Foreign bank accounts
Sometimes, it just makes sense to open a bank account in a foreign country. If you’re working on a temporary special project, or are dealing with a fundraising campaign in a foreign country, it can be easier to open an account in the country you’re operating in. If your organization decides to open a foreign bank account there are some things that you need to be aware of.
If you operate a bank account in a foreign country, as a nonprofit you will have to complete and file the Foreign Bank and Financial Accounts (FBAR) form, which requires you to fill out the Financial Crimes Enforcement Network (FinCEN) form 114 (previously TD F 90-22).
Per the IRS, a US person is required to file a FBAR if:
- The individual with United States citizenship has or had a financial interest in or signature authority over at least one financial account located outside of the United States; and
- The aggregate value of all foreign financial accounts exceeded $10,000 at any time during the calendar year being reported.
FBARs are filed separately from other IRS returns and are due by June 30th. The IRS does not offer extensions to this deadline (even if your tax returns are extended). Penalties can be steep for those who do not file the FBAR, and can result in a maximum $10,000 fee for any person who does not comply with filing requirements. Willful refusing to file an FBAR can result in a fee of $100,000 or more.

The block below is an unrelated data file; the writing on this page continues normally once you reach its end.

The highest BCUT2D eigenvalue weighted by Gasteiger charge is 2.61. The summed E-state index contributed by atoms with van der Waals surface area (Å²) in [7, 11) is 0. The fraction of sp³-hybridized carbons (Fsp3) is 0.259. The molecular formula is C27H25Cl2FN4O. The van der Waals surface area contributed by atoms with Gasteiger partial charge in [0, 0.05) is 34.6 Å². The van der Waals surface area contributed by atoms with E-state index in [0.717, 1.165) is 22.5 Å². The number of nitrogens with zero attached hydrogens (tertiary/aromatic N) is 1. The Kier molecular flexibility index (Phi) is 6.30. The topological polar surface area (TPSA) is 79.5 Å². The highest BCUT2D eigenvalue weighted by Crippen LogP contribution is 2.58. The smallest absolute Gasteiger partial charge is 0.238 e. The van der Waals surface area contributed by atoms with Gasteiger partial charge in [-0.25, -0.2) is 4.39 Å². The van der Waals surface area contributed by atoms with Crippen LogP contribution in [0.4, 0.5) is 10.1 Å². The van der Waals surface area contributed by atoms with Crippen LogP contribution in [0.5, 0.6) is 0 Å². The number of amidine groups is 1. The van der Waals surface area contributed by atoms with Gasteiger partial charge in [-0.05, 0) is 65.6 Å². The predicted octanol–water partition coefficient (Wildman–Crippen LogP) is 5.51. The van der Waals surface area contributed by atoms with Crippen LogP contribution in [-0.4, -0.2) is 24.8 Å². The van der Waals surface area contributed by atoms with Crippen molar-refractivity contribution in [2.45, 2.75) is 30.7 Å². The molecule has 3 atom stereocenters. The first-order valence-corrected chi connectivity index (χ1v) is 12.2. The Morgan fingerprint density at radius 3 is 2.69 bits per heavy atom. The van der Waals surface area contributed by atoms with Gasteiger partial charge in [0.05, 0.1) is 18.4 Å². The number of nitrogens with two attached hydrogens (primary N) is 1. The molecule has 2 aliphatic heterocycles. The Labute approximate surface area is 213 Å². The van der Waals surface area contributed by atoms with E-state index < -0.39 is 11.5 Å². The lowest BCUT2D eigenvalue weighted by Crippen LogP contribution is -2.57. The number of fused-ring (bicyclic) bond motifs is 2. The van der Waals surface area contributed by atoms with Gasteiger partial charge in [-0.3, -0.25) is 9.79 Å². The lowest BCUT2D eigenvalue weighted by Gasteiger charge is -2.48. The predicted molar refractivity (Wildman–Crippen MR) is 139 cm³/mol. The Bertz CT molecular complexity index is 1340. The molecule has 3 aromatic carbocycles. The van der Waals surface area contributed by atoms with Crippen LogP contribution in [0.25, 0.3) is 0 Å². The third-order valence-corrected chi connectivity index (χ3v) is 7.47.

You can fill out the FBAR online at the Department of Treasury’s Financial Crimes Enforcement Network Website at http://bsaefiling.fincen.treas.gov/main.html.
Find more information by visiting the IRS website at: http://www.irs.gov/Businesses/Small-Businesses-&-Self-Employed/Report-of-Foreign-Bank-and-Financial-Accounts-FBAR
View form 114 (previously TD F 90-22) at http://www.fincen.gov/forms/files/FBARE-FileAuth114aRecordSP.pdf
Marci Cosby, Support Center Specialist with Jitasa